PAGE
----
Plague, politics, and printers: nativism and reactionary politics in St. Louis after the disasters of 1849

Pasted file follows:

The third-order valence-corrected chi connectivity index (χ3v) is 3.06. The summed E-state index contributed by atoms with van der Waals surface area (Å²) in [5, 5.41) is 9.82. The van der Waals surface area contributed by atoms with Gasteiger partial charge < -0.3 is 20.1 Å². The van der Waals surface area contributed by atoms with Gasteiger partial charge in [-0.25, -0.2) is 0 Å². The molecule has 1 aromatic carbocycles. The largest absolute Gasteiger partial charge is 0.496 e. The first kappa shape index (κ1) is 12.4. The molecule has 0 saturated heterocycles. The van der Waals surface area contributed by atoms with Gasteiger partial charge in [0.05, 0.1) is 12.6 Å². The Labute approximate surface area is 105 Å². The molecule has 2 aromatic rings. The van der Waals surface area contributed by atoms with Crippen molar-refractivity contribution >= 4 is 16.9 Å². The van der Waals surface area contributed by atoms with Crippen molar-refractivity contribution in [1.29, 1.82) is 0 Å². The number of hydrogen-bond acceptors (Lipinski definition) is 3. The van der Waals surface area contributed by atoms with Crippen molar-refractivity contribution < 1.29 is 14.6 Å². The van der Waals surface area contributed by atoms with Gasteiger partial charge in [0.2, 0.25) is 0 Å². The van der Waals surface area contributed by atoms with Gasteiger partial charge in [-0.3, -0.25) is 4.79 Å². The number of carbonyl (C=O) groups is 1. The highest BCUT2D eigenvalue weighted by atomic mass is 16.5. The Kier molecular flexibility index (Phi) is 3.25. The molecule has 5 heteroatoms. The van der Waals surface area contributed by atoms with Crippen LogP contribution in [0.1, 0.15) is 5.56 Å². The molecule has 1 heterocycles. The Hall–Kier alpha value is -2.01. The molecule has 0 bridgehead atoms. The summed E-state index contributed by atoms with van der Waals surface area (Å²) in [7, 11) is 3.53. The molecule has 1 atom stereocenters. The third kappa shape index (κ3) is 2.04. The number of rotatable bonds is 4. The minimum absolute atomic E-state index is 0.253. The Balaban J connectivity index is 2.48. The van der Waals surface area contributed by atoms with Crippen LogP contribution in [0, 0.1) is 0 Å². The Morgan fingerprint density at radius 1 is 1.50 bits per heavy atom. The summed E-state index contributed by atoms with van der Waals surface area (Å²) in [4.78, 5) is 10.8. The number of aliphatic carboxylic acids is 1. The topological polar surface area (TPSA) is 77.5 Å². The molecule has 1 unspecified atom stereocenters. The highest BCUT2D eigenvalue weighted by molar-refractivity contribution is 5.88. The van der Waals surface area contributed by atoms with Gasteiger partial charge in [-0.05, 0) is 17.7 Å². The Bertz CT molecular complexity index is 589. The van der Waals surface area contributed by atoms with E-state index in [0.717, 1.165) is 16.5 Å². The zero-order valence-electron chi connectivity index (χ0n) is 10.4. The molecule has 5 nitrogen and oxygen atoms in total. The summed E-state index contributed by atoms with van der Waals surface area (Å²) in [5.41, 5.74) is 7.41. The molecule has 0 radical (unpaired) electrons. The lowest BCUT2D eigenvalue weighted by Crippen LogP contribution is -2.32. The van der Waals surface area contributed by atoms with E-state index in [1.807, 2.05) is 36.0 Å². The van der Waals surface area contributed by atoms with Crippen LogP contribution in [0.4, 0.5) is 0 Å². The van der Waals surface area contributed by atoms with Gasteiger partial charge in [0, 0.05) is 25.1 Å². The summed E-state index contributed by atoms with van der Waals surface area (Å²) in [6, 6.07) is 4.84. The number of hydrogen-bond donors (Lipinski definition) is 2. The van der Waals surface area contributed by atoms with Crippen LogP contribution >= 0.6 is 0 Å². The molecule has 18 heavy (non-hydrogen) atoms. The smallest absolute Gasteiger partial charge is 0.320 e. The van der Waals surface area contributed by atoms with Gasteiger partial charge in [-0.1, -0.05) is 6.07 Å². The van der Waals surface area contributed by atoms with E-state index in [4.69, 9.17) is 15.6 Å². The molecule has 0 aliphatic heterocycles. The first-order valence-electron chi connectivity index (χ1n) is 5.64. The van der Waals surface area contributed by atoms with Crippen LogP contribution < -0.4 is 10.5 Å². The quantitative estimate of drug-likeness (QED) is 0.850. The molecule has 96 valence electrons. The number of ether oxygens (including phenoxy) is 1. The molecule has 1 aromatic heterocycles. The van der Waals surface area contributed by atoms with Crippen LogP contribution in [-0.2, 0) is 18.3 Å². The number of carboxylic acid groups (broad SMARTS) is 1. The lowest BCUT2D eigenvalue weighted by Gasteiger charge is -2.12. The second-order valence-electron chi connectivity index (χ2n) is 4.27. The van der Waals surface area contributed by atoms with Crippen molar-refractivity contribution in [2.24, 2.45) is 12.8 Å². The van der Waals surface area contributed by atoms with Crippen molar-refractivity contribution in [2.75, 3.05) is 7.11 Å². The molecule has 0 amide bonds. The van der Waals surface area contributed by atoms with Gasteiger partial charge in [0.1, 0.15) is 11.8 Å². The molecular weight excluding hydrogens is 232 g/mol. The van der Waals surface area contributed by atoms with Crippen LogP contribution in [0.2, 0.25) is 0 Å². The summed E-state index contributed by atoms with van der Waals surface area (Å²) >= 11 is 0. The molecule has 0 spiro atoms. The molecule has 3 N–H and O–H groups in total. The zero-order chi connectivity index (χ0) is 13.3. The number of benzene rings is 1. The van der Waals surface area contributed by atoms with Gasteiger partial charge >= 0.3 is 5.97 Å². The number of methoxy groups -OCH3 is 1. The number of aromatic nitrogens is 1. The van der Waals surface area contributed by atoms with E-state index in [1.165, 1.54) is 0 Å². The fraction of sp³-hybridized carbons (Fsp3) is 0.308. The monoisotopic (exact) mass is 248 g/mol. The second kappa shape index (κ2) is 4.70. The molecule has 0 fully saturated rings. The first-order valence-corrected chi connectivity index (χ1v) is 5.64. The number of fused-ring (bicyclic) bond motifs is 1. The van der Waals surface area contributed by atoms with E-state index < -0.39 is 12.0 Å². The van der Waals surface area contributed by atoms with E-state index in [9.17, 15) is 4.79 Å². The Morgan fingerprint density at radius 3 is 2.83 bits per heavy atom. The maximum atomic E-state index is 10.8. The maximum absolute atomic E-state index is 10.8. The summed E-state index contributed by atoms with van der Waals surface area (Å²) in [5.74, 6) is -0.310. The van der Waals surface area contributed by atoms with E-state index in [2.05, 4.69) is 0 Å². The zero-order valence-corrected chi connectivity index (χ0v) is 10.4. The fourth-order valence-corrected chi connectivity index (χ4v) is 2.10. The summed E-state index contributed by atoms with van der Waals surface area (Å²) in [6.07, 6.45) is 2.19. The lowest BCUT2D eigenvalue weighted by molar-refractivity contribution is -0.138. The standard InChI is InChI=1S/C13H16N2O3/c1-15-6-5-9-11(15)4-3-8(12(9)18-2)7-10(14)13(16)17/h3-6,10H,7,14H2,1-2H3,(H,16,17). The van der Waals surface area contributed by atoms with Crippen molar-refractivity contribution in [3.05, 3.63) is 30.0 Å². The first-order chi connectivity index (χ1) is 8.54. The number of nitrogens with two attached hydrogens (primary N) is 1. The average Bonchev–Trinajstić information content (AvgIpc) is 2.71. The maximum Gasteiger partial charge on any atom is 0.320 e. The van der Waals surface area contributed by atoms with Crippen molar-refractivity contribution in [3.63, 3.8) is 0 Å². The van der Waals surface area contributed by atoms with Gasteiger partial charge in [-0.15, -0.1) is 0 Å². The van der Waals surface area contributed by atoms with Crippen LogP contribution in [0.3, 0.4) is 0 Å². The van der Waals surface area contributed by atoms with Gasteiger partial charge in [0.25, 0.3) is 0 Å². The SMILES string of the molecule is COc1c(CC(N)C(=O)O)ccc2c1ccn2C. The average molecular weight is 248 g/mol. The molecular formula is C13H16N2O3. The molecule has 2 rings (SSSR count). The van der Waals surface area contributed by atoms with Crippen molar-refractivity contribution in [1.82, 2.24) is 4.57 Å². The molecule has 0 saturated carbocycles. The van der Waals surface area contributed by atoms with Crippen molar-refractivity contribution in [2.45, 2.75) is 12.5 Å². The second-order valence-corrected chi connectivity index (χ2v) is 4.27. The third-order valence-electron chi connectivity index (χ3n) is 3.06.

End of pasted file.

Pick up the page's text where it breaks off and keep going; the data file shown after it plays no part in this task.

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[EMBARGOED UNTIL 6/1/2023] In 1849, St. Louis experienced two devastating events: a deadly cholera epidemic and a destructive fire. These two events had significant social, economic, and political consequences that would prefigure national trends towards nativism and organized political violence. Through the first half of the nineteenth century, St. Louis grew from a small French colonial outpost to a burgeoning metropolis on the Western frontier of the United States, and on the border of slavery and freedom. Its streets brought together diverse populations of native-born Americans and immigrants, Yankees and Southerners, slave-owners and those they enslaved. These groups vied for power in the city, sometimes resulting in political violence. The 1849 epidemic and fire decimated the city's population and scarred its economy. In this time of crisis, the city's Whig Party sensed an opportunity, cynically embraced nativism (reversing its previous stance), and fanned anti-German sentiment among voters to win political power for the first time in years. These flames grew into increasingly organized political violence, which had been present at smaller levels in the city for decades, culminating in an election day riot in 1852. These developments prefigured the nationwide lurch towards nativism embodied by the American (Know Nothing) Party later in the decade.